Pride And Prejudice

Mass Market Paperback | August 15, 1994

byJane Austen

not yet rated|write a review

Tor Classics are affordably-priced editions designed to attract the young reader. Original dynamic cover art enthusiastically represents the excitement of each story. Appropriate "reader friendly" type sizes have been chosen for each title-offering clear, accurate, and readable text. All editions are complete and unabridged, and feature Introductions and Afterwords.

This edition of Pride and Prejudice includes an essay on the life and times of Jane Austen.

What's a girl to do?

Scatterbrained, social climbing Mrs. Bennet makes one demand of her five daughters.

Marry. Marry well. Marry RICH.

But sweet Jane is hopelessly in love with Mr. Bingley, who doesn't seem to notice. Flighty Lydia wants a man--any man--preferably one in uniform. Kitty just wants to have fun. Shy Mary has her nose in a book. And Elizabeth--brilliant, stubborn, independent Lizzy--refuses the advances of the most "marriageable" man in town--haughty, handsome, wealthy Mr. Darcy.

Mrs. Bennet's in hysterics, Mr. Bennet's in his study, Lydia's eloped with a soldier and Jane's heart may well be broken. Will any of the Bennet girls find true love and fortune?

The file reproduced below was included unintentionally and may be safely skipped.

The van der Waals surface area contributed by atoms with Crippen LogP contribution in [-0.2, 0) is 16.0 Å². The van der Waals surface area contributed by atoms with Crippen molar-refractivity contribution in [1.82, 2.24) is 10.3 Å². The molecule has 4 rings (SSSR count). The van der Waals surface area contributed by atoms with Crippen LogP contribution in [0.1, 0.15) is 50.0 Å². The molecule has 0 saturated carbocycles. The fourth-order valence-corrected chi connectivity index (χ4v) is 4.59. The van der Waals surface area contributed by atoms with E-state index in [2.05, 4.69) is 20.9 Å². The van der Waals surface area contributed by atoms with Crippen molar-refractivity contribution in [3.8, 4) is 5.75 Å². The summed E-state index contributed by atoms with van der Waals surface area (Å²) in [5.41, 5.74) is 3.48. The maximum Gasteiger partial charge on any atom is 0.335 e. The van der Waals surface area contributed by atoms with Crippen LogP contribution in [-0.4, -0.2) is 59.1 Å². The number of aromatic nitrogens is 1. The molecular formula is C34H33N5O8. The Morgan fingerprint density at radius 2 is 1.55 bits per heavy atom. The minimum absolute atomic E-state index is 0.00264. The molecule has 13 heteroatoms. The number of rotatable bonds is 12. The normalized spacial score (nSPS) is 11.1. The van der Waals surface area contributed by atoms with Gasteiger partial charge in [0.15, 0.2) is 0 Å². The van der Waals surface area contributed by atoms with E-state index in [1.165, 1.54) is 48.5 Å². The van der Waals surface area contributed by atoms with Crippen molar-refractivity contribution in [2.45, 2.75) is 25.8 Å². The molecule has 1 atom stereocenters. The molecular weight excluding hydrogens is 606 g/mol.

From Our Editors

Part of the successful Tor Classic series, this unabridged novel tells of a social-climbing mother who makes one demand of her five daughters: marry rich. But each girl has other plans. One even refuses the advances of a most handsome and wealthy suitor. The mother is in hysterics as she tries to wield her will

From the Publisher

Tor Classics are affordably-priced editions designed to attract the young reader. Original dynamic cover art enthusiastically represents the excitement of each story. Appropriate "reader friendly" type sizes have been chosen for each title-offering clear, accurate, and readable text. All editions are complete and unabridged, and featu...

Jane Austen was probably the single most unlikely literary figure in the history of the English language. She lived a life so quiet that she made barely a ripple on the surface of the world-until she put pen to paper. The six finished novels that she wrote-Sense and Sensibility, Pride and Prejudice, Mansfield Park, Emma, Persuasion, a...

other books by Jane Austen

Word Cloud Box Set: Lavender
Word Cloud Box Set: Lavender

Paperback|Aug 26 2015

$82.04 online$139.95list price(save 41%)
Jane Austen: The Complete Works: Classics Hardcover Boxed Set
Jane Austen: The Complete Works: Classics Hardcover Box...

Hardcover|Nov 24 2015

$133.75 online$207.00list price(save 35%)
Oxford Illustrated Jane Austen Set
Oxford Illustrated Jane Austen Set

Hardcover|Feb 1 1994

$177.24 online$195.00list price(save 9%)
see all books by Jane Austen
Format:Mass Market PaperbackDimensions:352 pages, 6.57 × 4.25 × 1.06 inPublished:August 15, 1994Publisher:Tom Doherty Associates

The following ISBNs are associated with this title:

ISBN - 10:0812523369

ISBN - 13:9780812523362

Appropriate for ages: 9 - 12

Look for similar items by category:

Reviews

Extra Content

Read from the Book